Assessment of maximal oxygen uptake in runners : new concepts on an old theme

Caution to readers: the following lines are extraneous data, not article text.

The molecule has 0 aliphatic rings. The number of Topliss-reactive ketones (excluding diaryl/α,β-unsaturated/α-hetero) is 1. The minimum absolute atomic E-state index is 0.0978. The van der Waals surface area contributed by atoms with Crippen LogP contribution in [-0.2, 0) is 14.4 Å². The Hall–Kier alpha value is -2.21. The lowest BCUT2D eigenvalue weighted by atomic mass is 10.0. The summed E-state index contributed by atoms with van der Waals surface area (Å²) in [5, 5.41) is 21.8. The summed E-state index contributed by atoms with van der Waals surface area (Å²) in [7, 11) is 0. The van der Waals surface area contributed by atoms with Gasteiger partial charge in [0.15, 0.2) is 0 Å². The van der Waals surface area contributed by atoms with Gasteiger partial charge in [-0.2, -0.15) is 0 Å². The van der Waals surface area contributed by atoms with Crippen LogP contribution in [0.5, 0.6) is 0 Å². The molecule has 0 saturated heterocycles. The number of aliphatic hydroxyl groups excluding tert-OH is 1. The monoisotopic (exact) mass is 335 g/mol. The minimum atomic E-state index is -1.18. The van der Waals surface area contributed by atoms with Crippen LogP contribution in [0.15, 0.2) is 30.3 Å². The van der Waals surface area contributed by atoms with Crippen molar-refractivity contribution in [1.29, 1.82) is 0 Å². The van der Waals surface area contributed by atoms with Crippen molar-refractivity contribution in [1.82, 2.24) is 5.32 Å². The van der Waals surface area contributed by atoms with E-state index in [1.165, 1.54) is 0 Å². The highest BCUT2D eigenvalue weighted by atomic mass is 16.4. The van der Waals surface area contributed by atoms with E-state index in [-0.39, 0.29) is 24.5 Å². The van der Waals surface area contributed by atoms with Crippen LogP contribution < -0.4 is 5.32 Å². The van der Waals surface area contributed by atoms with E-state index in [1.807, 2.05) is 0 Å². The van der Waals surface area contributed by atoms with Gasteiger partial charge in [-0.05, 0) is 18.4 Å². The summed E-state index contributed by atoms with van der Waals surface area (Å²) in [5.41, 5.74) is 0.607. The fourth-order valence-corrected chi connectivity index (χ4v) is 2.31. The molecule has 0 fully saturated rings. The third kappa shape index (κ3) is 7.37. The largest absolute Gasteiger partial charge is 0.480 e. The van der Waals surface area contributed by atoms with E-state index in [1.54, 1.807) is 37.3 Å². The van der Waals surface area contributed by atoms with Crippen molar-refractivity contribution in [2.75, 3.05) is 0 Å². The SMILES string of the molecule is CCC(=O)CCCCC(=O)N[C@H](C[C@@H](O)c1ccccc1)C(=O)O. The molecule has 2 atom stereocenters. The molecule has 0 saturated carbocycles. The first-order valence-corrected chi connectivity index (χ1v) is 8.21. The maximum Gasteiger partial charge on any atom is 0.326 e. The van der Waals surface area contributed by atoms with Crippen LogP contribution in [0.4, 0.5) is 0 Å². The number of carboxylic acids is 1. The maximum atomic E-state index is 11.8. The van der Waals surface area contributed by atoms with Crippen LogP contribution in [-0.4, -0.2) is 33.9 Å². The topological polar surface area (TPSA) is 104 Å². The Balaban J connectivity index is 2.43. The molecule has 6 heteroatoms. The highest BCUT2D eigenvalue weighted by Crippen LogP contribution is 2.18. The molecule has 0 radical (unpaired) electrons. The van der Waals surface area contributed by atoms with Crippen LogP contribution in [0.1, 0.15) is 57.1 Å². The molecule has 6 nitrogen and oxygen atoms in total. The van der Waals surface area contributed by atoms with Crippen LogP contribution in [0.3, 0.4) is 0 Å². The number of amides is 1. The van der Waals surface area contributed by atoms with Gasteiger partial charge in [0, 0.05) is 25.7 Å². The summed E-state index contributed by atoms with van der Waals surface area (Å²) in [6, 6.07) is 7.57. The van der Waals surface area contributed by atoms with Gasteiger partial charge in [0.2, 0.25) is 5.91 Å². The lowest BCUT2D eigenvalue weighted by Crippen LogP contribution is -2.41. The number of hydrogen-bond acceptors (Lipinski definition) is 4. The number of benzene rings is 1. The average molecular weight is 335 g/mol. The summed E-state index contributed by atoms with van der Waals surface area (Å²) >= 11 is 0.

This thesis aimed to establish why the incidence of a V02-plateau is typically high (>80%) for a discontinuous test but not for a continuous test, how treadmill grade influences V02peak and the incidence of a V02-plateau for a speed incremented test, and whether it is possible to develop a continuous protocol for which the incidence of a plateau in the V02-running speed relationship is >80%. Study 1 was a large study that addressed several issues. Each subject (n = 10) completed a discontinuous test (DCT) in which running speed was increased every 3 min, a continuous test in which the speed was increased every 3 min (CT), a ramp test in which the speed was increased every 5 s (5%RT60), and a run to exhaustion at a.speed calculated to elicit 105% V02 peak (105%T). For each test, the treadmill grade was set at 5%, and the sampling period was set at 60 s. Each subject also completed 2 further tests: a ramp test (5% grade) for which the sampling period was 30 s (5%RT30); and a ramp test (60 s samples) for which the treadmill grade was set at 0% (O%RT). The peak V02 (mean ± SD) was higher for the 5%RT60 than for the DCT (59.9 ± 7.9 vs. 57.8 ± 8.1 ml.1 kg·.1 min; p < 0.05), but the incidence of a V02-plateau was higher for the DCT (80% vs. 50%). The incidence of a plateau was also higher for the 5%RT60 than for the O%RT (50% vs. 30%), as was the peak V02 (59.9 ± 7.9 vs. 57.8 ± 7.9 rnl.kg·1.min·1; p = 0.003). The peak V02 was lower for the 105% T than for the 5%RT60, and the difference between the two values was negatively correlated with the duration of the 105%T (r = -0.89, p = 0.001). The incidence of a plateau was lower for the 5%RT30 than for the 5%RT60 (20% vs. 50%); the reason for this appeared to be that the variability in V02 was higher for the 30 s samples. It was concluded that discontinuous tests should not be used for the assessment of V02m", and that factors which influence the variability in V02 might be important determinants of the incidence of a plateau. Study 2 evaluated the effect of sampling period and exercise intensity on the variability in V02. Eight subjects completed 4 runs at -70% V02P" during which 12 samples of expirate were taken over periods 000, 60, 90, or 120 s. In addition, V02 was determined over twelve 30 s periods during runs at -70 and -96% V02Peak (n = 6). The SD for V02 decreased as sampling period increased from 30 to 60 s (1.3 ± 0.7 vs. 0.6 ± 0.2 ml.kg·1.min·1; p < 0.05), but no further decrease was observed as the sampling period increased beyond 60 s. This SD also decreased as exercise intensity increased (1.1 ± 0.2 vs. 0.6 ± 0.3 ml.kg·1.min·1; p = 0.005), such that the SD for 30 s samples taken during the run at -96% was the same as that for the 60 s samples taken at -70% V02Peak (P = 0.96). It was concluded that the only valid approach to defining a V02-plateau is one in which the sampling period decreases as exercise intensity increases. Study 3 evaluated three ramp tests for the assessment of V02max in runners. Each subject (n = 12) completed 3 tests: a constant speed, increasing grade test (lOT); a constant grade, increasing speed test on a level treadmill (0% T); and a constant grade, increasing speed test conducted at a 5% grade (5% T). For each test, the sampling period decreased as the exercise intensity increased and the individual V02 data were fit to both a linear model and a (two-piece) plateau model. For each test, the SEE was lower for the plateau model than for the linear model (p < 0.0005) and a V02-piateau was observed in >90% of subjects. However, V02max, was higher for the 5%T (64.0 ± 4.7 ml.kg·1.min·1) than for the O%T (62.6 ± 4.6 rnl.kg·1.min·1), and higher still for the lOT (65.1 ± 4.3 ml.kg·1min·1) (p < 0.05). It was concluded that whilst an upper limit for V02 is typically reached when trained runners perform a treadmill ramp test, the V02 at which this limit is reached depends on the conditions under which the test is performed.